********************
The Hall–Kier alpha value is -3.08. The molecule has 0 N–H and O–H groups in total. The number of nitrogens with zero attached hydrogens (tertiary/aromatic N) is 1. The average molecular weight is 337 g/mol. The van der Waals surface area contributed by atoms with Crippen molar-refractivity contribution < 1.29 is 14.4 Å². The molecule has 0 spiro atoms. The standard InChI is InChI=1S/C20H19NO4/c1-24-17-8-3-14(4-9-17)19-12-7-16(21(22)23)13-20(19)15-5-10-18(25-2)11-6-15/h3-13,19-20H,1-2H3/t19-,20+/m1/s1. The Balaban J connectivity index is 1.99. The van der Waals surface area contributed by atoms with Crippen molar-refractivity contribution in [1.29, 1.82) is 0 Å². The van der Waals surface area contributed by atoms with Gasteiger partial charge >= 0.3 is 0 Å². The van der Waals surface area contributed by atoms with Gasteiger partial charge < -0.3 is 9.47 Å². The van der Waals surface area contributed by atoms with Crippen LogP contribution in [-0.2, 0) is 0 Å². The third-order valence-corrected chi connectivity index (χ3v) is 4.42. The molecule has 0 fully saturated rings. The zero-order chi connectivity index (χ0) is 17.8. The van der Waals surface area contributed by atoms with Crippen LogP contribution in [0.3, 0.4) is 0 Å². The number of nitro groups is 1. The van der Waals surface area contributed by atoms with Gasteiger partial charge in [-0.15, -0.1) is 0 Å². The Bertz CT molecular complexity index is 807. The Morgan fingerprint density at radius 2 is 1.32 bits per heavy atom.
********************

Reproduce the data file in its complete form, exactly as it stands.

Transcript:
The Hall–Kier alpha value is -3.08. The molecule has 0 N–H and O–H groups in total. The number of nitrogens with zero attached hydrogens (tertiary/aromatic N) is 1. The average molecular weight is 337 g/mol. The van der Waals surface area contributed by atoms with Crippen molar-refractivity contribution < 1.29 is 14.4 Å². The molecule has 0 spiro atoms. The standard InChI is InChI=1S/C20H19NO4/c1-24-17-8-3-14(4-9-17)19-12-7-16(21(22)23)13-20(19)15-5-10-18(25-2)11-6-15/h3-13,19-20H,1-2H3/t19-,20+/m1/s1. The Balaban J connectivity index is 1.99. The van der Waals surface area contributed by atoms with Crippen molar-refractivity contribution in [1.29, 1.82) is 0 Å². The van der Waals surface area contributed by atoms with Gasteiger partial charge >= 0.3 is 0 Å². The van der Waals surface area contributed by atoms with Gasteiger partial charge < -0.3 is 9.47 Å². The van der Waals surface area contributed by atoms with Crippen LogP contribution in [-0.2, 0) is 0 Å². The third-order valence-corrected chi connectivity index (χ3v) is 4.42. The molecule has 0 fully saturated rings. The zero-order chi connectivity index (χ0) is 17.8. The van der Waals surface area contributed by atoms with Crippen LogP contribution in [0.3, 0.4) is 0 Å². The number of nitro groups is 1. The van der Waals surface area contributed by atoms with Gasteiger partial charge in [-0.15, -0.1) is 0 Å². The Bertz CT molecular complexity index is 807. The Morgan fingerprint density at radius 2 is 1.32 bits per heavy atom.